Journal of Management Information Systems

Volume 18 Number 1 2001 pp. 23-55

Organization Knowledge Management: A Contingency Perspective

Becerra-Fernandez, Irma and Sabherwal, Rajiv

ABSTRACT: Prior research examines several knowledge management processes, considering each as universally appropriate. Instead, we propose that the context influences the suitability of a knowledge management process. We develop a contingency framework, including two attributes of the organizational subunit's tasks: process or content orientation, and focused or broad domain, and links knowledge management processes to them: internalization for focused, process-oriented tasks: externalization for focused, content-oriented tasks; combination for broad, content-oriented tasks; and socialization for broad, process-oriented tasks. The empirical research was done at the Kennedy Space Center (KSC), based on several interviews and survey data from 159 individuals across 8 subunits. The results supported the contingency frame-work. All the knowledge management processes except externalization had a positive impact in the expected cell. At the overall level, combination and externalization, but not internalization and socialization, affect knowledge satisfaction. Some implications for practice and research are identified.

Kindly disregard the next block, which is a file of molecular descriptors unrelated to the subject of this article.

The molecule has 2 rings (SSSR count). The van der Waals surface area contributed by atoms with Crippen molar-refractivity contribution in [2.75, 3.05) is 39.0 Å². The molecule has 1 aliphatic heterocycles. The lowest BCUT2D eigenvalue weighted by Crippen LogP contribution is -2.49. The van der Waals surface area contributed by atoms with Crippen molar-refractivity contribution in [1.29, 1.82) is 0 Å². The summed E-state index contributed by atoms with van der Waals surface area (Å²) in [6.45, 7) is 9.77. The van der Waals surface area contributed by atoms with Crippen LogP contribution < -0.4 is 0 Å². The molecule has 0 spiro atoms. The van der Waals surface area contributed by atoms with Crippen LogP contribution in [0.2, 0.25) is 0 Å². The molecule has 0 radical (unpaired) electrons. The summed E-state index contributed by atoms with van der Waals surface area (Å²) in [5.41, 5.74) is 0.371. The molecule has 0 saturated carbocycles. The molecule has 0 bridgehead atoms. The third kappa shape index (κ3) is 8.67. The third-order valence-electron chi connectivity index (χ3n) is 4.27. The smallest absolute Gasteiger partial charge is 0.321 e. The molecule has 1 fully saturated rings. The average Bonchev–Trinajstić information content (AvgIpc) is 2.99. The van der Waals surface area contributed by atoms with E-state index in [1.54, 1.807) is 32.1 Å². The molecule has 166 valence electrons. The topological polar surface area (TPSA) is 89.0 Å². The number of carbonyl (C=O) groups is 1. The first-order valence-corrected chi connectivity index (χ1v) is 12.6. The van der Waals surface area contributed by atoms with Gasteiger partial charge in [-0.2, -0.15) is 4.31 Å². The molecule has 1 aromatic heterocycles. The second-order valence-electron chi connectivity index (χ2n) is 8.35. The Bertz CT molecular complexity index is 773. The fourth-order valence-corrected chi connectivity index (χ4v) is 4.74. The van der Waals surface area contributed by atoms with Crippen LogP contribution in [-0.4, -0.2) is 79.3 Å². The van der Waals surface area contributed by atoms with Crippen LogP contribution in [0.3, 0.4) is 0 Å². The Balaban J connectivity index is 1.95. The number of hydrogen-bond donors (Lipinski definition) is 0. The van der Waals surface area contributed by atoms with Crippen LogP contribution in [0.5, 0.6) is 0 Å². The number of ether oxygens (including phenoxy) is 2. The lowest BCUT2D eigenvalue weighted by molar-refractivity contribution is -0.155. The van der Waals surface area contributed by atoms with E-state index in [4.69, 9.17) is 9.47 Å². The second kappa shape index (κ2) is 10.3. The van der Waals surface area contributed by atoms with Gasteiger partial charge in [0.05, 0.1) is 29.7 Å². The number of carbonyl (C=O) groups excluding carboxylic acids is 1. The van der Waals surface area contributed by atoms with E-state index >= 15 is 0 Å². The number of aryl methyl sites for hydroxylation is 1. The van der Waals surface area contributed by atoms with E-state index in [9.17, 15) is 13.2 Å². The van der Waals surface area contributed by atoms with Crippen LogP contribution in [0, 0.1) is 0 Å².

Key words and phrases: contingency theory, knowledge management, structural equation modeling, task characteristics